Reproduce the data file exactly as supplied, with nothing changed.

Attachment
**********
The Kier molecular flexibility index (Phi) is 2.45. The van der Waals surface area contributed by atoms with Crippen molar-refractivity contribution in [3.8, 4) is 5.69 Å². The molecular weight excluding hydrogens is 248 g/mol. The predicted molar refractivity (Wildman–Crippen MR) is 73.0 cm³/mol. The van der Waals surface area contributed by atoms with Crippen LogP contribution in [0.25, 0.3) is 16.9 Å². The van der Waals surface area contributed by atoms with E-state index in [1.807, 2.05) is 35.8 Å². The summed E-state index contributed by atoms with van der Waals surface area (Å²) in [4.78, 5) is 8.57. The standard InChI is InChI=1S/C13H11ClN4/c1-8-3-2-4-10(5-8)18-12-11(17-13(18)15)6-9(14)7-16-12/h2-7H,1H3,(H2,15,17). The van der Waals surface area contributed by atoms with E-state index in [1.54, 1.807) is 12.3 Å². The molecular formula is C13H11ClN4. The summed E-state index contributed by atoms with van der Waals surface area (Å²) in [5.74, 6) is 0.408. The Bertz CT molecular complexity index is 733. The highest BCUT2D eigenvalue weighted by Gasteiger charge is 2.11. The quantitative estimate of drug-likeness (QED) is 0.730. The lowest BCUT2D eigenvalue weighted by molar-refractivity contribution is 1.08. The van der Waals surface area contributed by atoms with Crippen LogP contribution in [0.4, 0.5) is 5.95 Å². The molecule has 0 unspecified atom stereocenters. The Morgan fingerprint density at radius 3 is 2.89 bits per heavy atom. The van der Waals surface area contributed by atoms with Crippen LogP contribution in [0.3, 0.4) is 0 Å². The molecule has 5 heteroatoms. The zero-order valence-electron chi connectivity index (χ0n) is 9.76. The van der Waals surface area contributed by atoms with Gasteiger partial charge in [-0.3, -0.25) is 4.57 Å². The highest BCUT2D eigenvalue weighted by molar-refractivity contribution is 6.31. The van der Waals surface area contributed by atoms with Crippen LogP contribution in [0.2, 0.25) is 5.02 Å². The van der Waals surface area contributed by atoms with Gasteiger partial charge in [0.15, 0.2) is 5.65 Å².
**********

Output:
The Kier molecular flexibility index (Phi) is 2.45. The van der Waals surface area contributed by atoms with Crippen molar-refractivity contribution in [3.8, 4) is 5.69 Å². The molecular weight excluding hydrogens is 248 g/mol. The predicted molar refractivity (Wildman–Crippen MR) is 73.0 cm³/mol. The van der Waals surface area contributed by atoms with Crippen LogP contribution in [0.25, 0.3) is 16.9 Å². The van der Waals surface area contributed by atoms with E-state index in [1.807, 2.05) is 35.8 Å². The summed E-state index contributed by atoms with van der Waals surface area (Å²) in [4.78, 5) is 8.57. The standard InChI is InChI=1S/C13H11ClN4/c1-8-3-2-4-10(5-8)18-12-11(17-13(18)15)6-9(14)7-16-12/h2-7H,1H3,(H2,15,17). The van der Waals surface area contributed by atoms with E-state index in [1.54, 1.807) is 12.3 Å². The molecular formula is C13H11ClN4. The summed E-state index contributed by atoms with van der Waals surface area (Å²) in [5.74, 6) is 0.408. The Bertz CT molecular complexity index is 733. The highest BCUT2D eigenvalue weighted by Gasteiger charge is 2.11. The quantitative estimate of drug-likeness (QED) is 0.730. The lowest BCUT2D eigenvalue weighted by molar-refractivity contribution is 1.08. The van der Waals surface area contributed by atoms with Crippen LogP contribution in [0.4, 0.5) is 5.95 Å². The molecule has 0 unspecified atom stereocenters. The Morgan fingerprint density at radius 3 is 2.89 bits per heavy atom. The van der Waals surface area contributed by atoms with Crippen LogP contribution in [0.3, 0.4) is 0 Å². The molecule has 5 heteroatoms. The zero-order valence-electron chi connectivity index (χ0n) is 9.76. The van der Waals surface area contributed by atoms with Gasteiger partial charge in [-0.3, -0.25) is 4.57 Å². The highest BCUT2D eigenvalue weighted by molar-refractivity contribution is 6.31. The van der Waals surface area contributed by atoms with Crippen LogP contribution in [0.2, 0.25) is 5.02 Å². The van der Waals surface area contributed by atoms with Gasteiger partial charge in [0.15, 0.2) is 5.65 Å².